Happy Father’s Day to dads (and their kids) everywhere, from all of us at Cladrite Radio!
We got … Groucho! How about you? Take the quiz below to find out!
A 23-second fragment of the lost silent Marx Brothers film HUMOR RISK, self-financed by the team in 1921. The film was discovered earlier this month and is now in the hands of a private archive.
Previously thought destroyed in its entirety, this small portion of the film was found in the garage of the former Great Neck, NY, estate of Groucho Marx.
It’s Chico Marx‘s 127th birthday, and you’re probably wondering how best to mark the occasion.
We have a suggestion for you: Why not show your support for Marxfest, NYC’s celebration of all things Marx Brothers, coming this May? Visit our Kickstarter site (we’re on the planning committee) and toss a few bucks into the kitty.
There are even some cool premiums to make it doubly worth your while. But really, do you need a better reason than it’s Chico’s birthday? Of course you don’t.
This post first saw the light of day on 12/13/2012:
In 1974, big news was made when prolonged legal wrangling over the rights to the Marx Brothers‘ second movie, Animal Crackers (1930), was finally resolved and the movie was released for public screenings for the first time for the first time in many years.
Imagine that: A “new” Marx Brothers movie (new in the fact that no one had been able to view it, in a theatre or on television, for so long—and of course, there were no VHS tapes yet, much less DVDs or Blu-Rays).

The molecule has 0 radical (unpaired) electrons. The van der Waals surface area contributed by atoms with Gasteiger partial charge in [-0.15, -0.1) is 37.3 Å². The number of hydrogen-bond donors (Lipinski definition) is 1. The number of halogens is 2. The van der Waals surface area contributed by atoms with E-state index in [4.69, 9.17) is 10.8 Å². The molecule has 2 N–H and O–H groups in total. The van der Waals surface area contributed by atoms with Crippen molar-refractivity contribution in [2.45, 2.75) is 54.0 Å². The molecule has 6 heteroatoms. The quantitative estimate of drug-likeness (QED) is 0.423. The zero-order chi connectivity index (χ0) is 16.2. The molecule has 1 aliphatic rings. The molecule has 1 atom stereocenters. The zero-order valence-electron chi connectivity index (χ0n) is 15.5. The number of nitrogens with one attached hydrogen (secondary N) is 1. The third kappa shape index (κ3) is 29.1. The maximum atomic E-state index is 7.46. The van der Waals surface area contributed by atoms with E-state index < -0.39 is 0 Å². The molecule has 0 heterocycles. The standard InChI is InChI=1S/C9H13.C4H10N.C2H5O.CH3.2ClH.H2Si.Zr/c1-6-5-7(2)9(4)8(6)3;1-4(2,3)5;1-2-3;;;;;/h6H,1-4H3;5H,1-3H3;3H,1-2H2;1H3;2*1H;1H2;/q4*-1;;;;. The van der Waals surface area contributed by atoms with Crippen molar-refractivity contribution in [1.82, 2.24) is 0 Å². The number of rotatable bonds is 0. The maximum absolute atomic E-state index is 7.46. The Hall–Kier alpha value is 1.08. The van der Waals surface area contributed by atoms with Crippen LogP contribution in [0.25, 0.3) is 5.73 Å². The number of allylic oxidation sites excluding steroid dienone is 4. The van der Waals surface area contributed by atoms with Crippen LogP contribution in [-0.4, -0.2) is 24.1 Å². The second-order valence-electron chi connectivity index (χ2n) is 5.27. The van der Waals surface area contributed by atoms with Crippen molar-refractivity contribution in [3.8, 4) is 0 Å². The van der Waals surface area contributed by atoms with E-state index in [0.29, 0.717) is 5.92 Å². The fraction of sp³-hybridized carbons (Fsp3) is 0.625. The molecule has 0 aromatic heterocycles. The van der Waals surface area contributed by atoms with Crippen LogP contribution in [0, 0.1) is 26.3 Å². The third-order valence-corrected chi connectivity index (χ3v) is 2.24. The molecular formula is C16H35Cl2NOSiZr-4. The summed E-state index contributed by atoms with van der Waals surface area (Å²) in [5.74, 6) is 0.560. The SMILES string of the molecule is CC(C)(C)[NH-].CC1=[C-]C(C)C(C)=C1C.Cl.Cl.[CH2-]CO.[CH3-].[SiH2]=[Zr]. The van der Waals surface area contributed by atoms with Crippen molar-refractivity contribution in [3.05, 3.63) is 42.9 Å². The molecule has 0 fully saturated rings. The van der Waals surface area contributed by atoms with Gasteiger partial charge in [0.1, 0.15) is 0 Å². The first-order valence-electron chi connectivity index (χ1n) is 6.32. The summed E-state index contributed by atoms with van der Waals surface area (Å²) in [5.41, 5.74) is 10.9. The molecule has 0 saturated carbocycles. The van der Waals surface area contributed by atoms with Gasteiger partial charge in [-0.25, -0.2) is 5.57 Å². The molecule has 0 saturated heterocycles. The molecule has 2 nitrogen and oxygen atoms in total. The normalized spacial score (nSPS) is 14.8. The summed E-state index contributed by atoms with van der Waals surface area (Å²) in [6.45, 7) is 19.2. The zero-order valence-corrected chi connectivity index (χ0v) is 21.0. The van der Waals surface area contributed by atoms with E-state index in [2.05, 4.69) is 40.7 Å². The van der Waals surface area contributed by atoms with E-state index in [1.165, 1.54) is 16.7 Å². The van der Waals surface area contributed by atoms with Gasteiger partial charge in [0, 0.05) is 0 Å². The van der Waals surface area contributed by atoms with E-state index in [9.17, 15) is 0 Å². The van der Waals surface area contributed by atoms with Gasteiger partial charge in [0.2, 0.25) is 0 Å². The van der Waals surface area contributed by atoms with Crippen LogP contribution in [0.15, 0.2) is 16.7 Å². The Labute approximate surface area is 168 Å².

It was our junior year in high school, and we were working part-time evenings and weekends at the Northpark Cinema 4 in Oklahoma City. Already very devoted to all things Marx Brothers, we were thrilled when Animal Crackers was booked there. The movie settled in for an inexplicably long run (our memory might be playing tricks on us, but we recall it being there for a month or more), and we spent many an hour on those slow weekend afternoons soaking up the Marxian magic when we should have been out front taking tickets and sweeping up spilled popcorn. (To this day, we have the dialogue from that picture all but memorized.)
But it wasn’t just Groucho, Harpo, Chico, and Zeppo who held our attention. The winsome Ms. Lillian Roth, who played the ingénue in Animal Crackers and whose 102nd birthday it is today, hooked us but good with her flirtatious ways and deep-dish dimples.
We’ve had a crush on her ever since, and we trust that, after watching the following clips, you will, too. Happy birthday, lovely Lillian, wherever you may be.